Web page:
How to Write Your Book and Blog at the Same Time

7 Strategies for Succeeding at Both

Think of a drummer in a rock band. Somehow she manages to keep that bass drum going while rat-a-tat-tatting on all the snares and cymbals above.

That’s what we want to do with our blogs and books. We want to keep our blogs dynamic and lively, releasing new posts regularly, while at the same time making solid progress on our book manuscripts.

Why? Because our blogs help us build a readership, while our books help us go deeper into the content we want to share with the world. If we stop (or never start) blogging, it’s quite possible we won’t have an audience for our books. That’s no good, so how do we do both?

Writing a great book while maintaining your blog’s momentum can be difficult, but the reward is worth the effort. You can succeed at both. Here’s how.

Strategy #1: Commit to the Long Haul

Writing a book and building an audience via your blog takes time. If all you want is a book with your name on it, go ahead: drop the blog and just write and self-publish your book. But if you want to write a book that a lot of people read, and I hope you do, commit to sticking to this for the long haul.

Strategy #2: Give Space to Both

It’s important to give space in your life and calendar to both the book and the blog. The two perform different functions, and each deserves your careful attention. You can do this a lot of different ways.

  • Weekdays for one and weekends for the other
  • Mornings for one and evenings for the other
  • Monday, Wednesday, and Friday for one, Tuesday and Thursday for the other
  • The first two weeks of a month for one, the last two weeks for the other

Decide on an approach that gives space to each, and don’t be afraid to switch things up as you go.

Strategy #3: Set a Manuscript Goal and a Blog Goal

As you begin this journey, I recommend setting a goal for when you’ll complete the first draft of your manuscript and a goal for how many email subscribers your blog will have by when.

For simplicity it might be useful to set the same deadline for each goal. For example:

  • Complete the first draft of my 45,000-word manuscript by June 1
  • Build my blog’s audience to 5,000 subscribers by June 1

It’s important that you remain flexible. Be willing to revise your goals. Jon Acuff, in his forthcoming book Finish: Give Yourself the Gift of Done, he talks about the power of cutting your goals in half. It’s good advice. Better to actually hit your goal, even if it’s less ambitious than you originally set out for, than beat yourself up for not hitting a goal that was probably unrealistic to begin with.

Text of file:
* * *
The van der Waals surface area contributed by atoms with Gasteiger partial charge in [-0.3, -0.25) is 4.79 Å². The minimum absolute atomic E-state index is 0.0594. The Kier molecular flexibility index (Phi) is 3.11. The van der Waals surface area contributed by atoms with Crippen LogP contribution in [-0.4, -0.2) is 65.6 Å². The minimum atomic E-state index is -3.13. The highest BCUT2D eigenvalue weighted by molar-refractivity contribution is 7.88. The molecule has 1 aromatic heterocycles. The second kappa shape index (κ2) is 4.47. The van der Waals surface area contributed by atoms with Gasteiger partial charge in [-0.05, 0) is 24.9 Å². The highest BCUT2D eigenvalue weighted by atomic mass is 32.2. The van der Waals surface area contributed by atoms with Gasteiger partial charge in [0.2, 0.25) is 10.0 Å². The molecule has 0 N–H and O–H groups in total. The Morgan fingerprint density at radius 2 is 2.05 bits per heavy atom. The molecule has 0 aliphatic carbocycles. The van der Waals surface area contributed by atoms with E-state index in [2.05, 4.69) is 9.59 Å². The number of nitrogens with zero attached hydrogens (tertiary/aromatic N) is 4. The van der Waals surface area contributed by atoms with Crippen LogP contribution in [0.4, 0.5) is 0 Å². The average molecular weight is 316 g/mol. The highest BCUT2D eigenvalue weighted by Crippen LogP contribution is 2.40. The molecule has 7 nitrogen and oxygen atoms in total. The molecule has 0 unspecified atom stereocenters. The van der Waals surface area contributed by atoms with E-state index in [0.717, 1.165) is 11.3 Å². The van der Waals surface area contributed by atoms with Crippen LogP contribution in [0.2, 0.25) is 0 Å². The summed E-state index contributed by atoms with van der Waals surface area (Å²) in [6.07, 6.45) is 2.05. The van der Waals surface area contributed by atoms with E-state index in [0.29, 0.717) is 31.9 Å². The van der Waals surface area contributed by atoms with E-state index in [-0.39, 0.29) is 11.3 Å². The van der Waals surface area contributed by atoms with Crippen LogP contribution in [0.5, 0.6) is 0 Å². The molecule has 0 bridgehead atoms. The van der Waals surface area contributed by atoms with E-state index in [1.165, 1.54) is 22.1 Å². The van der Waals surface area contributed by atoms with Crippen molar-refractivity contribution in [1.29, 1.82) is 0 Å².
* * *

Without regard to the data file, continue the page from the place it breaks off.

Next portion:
Strategy #4: Break It Down and Design Your Day-to-Day Process

With your goals in place, you’re ready to set what Michael Hyatt calls “habit goals,” goals that incrementalize and support your “achievement goals.”

If I want to write a 45,000-word manuscript by June 1, how many words do I need to write each week to get there? What’s my day-to-day writing process going to look like? To download a tool to help with this, click here

If I want to build my subscriber list to 5000, how many do I need to add each month? What are my strategies for doing this? For sixteen possible strategies, click here.

Strategy #5: Repurpose Your Blog Content

Wouldn’t it be great if you could repurpose some of your blog content for your book? You can! Ask two questions:

What published blog posts can be repurposed for my book? It’s bad form and usually a contract violation if you’re working with a traditional publisher to simply copy and paste your blog content into your book. But that doesn’t mean you can’t begin with blog post content and then revise and expand on it. Go deeper. Get more practical. Give more examples.

What content gaps could you blog about? Bestselling author Mark Batterson told me he thinks of his blog posts as his test balloons. He has gauged his audience’s interest in a topic by blogging about it. You can do the same. You can also help yourself “think out loud” about a topic by devoting a blog post to it. Then use that post as a springboard for a piece that goes in your book.

Strategy #6: Consider Blogging Less Frequently

If you blog every day, consider blogging three times a week. If you blog weekly, consider posting every other Tuesday. Your blog is not going to tank just because you slow down your frequency a bit.

If you feel like your audience will be put out by the change, consider publishing a blog post in which you announce your plans to write a book because you want to go deeper in serving them. The only way you can do that, you could explain, is by publishing fewer blog posts. Assure them it’ll be worth it!

In this way you’re honoring your audience by letting them know what’s up, you’re managing their expectations, and (don’t miss it) you’ve begun promoting your book!

Strategy #7: Schedule Some Writing Retreats

I’ve saved the best strategy for last. I’ve worked with thousands of writers, and the number 1 way they’re able to make real progress on their manuscripts is by getting away for some dedicated book-writing time.